Getting ready to go visiting, I changed into fresh clothes a few minutes ago. It's cold, so I decided on long johns and grabbed the set on top, a high-tech, micro-fibered, odor-destroying, item. Probably thirty or forty bucks worth of  redneck lingerie which came my way, unnoticed,  in an inventory buyout.

They're camo.

Camoflage underwear?

A guy can only assume someone has identified a niche market of perv hunters who like to flash Bambi before they shoot her mommy.

Dec 12, 2013

I don't think I could get this one by the TSA metal detector.

It's in fair condition, speaking generously, because someone was more in love with his six-inch 3400  rpm coarse grinding wheel than he was with this old veteran. You can't quite call it "poor" because it still has the skinny saw blade. True, Barney ground the teeth off when he finished worrying the big blade,  but judging from the ones for sale online, a fair number of them are missing the saw blade entirely.

I'm not always too fussy about the condition of my World War Two relics, and for the $6 bid which earned this one, I'm not fussy at all. That cheap, it could pay for itself as a spare canoe anchor. Big fella, sometimes called the "giant jack knife" by the pilots who carried it. It must weigh better than a pound and measures six inches closed and 15 1/2 with both blades open.

It was one of the solutions to the survival knife problem late in the war. Colonial developed it . This one was made by United Tool Co. in Grand Rapids, Michigan.

A fellow over on the knife forum seems to have all the other information you're likely to want.

Excuse me. I must retire to my dressing room and pare my nails.

Duelling news

I keep trying to save my friend's soul. He +tries+ to be a good anti-statist, but always get hung up on guns, and I think in his heart of hearts he's believes they  should be confiscated and converted to manhole covers. My latest effort, below,  is  generated by the Exeter, Rhode Island, gun squabble, and the congressional spat over what to do about plastic guns.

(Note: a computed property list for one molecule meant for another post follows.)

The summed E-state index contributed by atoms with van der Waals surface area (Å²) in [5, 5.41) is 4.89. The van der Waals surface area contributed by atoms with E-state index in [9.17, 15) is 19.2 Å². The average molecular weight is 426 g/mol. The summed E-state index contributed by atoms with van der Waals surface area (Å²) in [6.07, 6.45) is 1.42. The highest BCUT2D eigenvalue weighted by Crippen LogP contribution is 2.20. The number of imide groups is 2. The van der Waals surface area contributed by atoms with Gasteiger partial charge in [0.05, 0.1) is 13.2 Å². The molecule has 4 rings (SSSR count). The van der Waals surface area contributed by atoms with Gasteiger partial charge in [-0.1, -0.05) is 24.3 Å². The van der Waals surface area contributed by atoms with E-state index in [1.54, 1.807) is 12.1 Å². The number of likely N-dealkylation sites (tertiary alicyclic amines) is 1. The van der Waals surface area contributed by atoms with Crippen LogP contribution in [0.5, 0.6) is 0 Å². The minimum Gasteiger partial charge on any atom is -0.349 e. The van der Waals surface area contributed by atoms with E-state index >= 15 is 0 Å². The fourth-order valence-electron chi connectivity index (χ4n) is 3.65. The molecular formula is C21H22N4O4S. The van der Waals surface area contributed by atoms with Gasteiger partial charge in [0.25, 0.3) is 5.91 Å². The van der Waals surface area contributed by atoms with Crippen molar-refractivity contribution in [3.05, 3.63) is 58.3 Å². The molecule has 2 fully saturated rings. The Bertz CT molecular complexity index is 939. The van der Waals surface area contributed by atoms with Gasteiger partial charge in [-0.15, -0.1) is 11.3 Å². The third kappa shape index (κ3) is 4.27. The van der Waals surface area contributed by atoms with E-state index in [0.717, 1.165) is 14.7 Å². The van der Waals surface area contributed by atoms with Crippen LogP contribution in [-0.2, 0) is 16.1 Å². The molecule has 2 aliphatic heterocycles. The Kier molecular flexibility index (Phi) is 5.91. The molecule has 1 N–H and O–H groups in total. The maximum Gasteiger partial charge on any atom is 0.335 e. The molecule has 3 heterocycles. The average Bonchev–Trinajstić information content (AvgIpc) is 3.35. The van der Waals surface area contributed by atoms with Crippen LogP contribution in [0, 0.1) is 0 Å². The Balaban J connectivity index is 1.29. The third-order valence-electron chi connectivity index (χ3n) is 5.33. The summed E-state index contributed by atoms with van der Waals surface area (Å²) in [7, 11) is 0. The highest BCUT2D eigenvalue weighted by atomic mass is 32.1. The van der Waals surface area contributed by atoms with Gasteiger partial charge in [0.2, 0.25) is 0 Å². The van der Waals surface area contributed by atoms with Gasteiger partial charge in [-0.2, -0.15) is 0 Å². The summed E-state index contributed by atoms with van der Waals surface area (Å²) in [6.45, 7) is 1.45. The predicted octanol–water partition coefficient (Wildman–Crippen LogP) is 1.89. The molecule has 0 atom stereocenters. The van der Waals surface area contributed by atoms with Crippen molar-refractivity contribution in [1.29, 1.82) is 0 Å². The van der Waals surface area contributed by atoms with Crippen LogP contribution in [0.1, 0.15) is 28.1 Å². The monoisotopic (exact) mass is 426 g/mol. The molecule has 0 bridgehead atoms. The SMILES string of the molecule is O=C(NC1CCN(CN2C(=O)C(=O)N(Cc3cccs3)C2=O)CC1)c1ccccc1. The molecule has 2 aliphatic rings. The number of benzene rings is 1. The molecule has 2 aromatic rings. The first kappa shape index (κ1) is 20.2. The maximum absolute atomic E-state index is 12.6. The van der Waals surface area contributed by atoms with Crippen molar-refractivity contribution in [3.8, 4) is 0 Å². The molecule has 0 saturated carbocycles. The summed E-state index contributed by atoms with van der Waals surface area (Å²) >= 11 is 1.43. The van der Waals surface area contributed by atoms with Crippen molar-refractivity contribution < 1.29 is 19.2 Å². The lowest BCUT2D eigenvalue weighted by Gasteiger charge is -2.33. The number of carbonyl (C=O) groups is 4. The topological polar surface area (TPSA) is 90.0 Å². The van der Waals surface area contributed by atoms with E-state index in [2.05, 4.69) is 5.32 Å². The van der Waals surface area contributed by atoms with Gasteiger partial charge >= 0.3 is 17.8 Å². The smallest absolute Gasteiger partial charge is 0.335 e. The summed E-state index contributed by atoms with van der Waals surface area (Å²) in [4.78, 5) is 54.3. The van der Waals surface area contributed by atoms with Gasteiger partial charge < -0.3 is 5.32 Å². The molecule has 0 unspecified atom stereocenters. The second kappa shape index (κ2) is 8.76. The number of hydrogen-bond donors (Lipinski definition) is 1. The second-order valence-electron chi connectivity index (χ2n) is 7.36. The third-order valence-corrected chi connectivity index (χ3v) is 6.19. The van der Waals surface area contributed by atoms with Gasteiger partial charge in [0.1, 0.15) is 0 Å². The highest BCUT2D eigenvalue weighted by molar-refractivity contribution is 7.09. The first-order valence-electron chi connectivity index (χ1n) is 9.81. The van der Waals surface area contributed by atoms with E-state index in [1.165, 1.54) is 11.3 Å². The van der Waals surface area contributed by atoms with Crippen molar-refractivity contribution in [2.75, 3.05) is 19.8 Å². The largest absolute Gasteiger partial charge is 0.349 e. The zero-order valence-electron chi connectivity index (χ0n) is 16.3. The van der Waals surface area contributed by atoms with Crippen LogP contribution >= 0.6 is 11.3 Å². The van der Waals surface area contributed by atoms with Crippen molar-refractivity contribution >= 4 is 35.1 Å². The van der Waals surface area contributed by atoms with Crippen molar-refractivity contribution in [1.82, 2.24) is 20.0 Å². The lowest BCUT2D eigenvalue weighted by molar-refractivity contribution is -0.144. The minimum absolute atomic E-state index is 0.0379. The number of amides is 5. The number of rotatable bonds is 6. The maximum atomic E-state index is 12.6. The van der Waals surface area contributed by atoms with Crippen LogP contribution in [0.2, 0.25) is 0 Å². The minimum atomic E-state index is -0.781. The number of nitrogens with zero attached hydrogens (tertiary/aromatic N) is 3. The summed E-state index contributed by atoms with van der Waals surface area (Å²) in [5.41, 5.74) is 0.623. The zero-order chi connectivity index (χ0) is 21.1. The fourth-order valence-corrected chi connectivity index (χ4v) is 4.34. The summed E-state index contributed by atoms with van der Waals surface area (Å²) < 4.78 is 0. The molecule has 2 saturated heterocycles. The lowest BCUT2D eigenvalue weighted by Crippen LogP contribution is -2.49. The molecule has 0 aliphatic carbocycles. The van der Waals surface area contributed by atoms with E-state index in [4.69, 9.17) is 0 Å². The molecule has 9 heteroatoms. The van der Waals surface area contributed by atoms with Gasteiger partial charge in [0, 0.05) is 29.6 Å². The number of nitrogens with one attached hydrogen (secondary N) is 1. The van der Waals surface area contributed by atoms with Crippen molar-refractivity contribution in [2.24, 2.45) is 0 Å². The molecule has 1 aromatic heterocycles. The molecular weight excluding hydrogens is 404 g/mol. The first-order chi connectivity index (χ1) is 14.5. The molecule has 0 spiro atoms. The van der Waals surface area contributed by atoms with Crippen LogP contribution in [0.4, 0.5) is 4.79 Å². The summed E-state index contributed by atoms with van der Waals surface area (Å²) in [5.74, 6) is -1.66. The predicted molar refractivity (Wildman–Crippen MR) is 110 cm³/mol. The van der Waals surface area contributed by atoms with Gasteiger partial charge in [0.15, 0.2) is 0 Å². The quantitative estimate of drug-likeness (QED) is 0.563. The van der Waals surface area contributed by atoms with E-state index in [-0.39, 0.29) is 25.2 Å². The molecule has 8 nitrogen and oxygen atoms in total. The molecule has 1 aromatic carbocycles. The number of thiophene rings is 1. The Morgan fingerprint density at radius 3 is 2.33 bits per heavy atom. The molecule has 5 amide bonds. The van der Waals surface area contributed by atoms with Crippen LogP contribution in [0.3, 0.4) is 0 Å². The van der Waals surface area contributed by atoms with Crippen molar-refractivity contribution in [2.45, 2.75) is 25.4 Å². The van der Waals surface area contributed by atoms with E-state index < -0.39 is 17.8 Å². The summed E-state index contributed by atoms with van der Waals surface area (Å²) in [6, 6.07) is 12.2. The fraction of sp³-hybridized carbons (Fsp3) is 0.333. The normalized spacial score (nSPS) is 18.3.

Personally, I trace part of the problem to the ready availability of The New York Times in his region. A copy can be purchased every day in undetectable cash deals, no permit required, no cooling-off period, no age limit, no restrictions on concealed -carry or  even brandishing. 


I suppose your  "Exeter Swamp Yankees" and my Iowa Hog Lot Wranglers share a passion other than oiling and stroking our barrels as we contemplate the the pleasure of our next mass murder.

I refer, of course, to our well-known study of epistemology and our curiosity about why, to certain groups, knowledge becomes valid by virtue of publication in the New York Times.

Why, just the other day my epistemology advisor, Melvin "Pigs" Dykstra, blew his nose on his sleeve and announced that he had been reading BusinessWeek lately and found (in his own quaint words), "By golly, guys, blamed if I ain't startin' to think that there's some other stuff to read and a lot of it ain't wrote by pointy headed interlecturals who genufuct or however you call it to that picture of Ol' Abe Rosenthal on their desks."

Here's what I think he was referring to: